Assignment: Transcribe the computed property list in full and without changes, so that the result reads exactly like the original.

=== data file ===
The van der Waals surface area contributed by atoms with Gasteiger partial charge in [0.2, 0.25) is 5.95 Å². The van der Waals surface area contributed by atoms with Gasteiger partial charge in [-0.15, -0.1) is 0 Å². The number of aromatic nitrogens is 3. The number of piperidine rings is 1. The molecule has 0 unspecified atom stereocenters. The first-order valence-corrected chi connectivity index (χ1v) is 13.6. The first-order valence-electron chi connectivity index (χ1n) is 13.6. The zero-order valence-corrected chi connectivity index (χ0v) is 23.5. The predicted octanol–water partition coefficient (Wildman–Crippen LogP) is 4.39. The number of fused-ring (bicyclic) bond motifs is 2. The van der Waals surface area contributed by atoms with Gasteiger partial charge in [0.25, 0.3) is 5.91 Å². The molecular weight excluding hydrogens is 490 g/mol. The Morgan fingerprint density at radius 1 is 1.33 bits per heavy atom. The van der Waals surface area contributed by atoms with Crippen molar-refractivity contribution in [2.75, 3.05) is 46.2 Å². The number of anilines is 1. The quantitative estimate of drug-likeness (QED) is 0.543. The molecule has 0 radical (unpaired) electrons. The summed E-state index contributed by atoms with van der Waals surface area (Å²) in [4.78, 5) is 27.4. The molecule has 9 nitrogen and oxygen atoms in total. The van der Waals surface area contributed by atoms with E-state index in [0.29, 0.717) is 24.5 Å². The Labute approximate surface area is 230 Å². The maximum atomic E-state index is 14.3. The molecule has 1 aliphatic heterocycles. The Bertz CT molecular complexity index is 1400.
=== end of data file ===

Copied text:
The van der Waals surface area contributed by atoms with Gasteiger partial charge in [0.2, 0.25) is 5.95 Å². The van der Waals surface area contributed by atoms with Gasteiger partial charge in [-0.15, -0.1) is 0 Å². The number of aromatic nitrogens is 3. The number of piperidine rings is 1. The molecule has 0 unspecified atom stereocenters. The first-order valence-corrected chi connectivity index (χ1v) is 13.6. The first-order valence-electron chi connectivity index (χ1n) is 13.6. The zero-order valence-corrected chi connectivity index (χ0v) is 23.5. The predicted octanol–water partition coefficient (Wildman–Crippen LogP) is 4.39. The number of fused-ring (bicyclic) bond motifs is 2. The van der Waals surface area contributed by atoms with Gasteiger partial charge in [0.25, 0.3) is 5.91 Å². The molecular weight excluding hydrogens is 490 g/mol. The Morgan fingerprint density at radius 1 is 1.33 bits per heavy atom. The van der Waals surface area contributed by atoms with Crippen molar-refractivity contribution in [2.75, 3.05) is 46.2 Å². The number of anilines is 1. The quantitative estimate of drug-likeness (QED) is 0.543. The molecule has 0 radical (unpaired) electrons. The summed E-state index contributed by atoms with van der Waals surface area (Å²) in [4.78, 5) is 27.4. The molecule has 9 nitrogen and oxygen atoms in total. The van der Waals surface area contributed by atoms with E-state index in [0.29, 0.717) is 24.5 Å². The Labute approximate surface area is 230 Å². The maximum atomic E-state index is 14.3. The molecule has 1 aliphatic heterocycles. The Bertz CT molecular complexity index is 1400.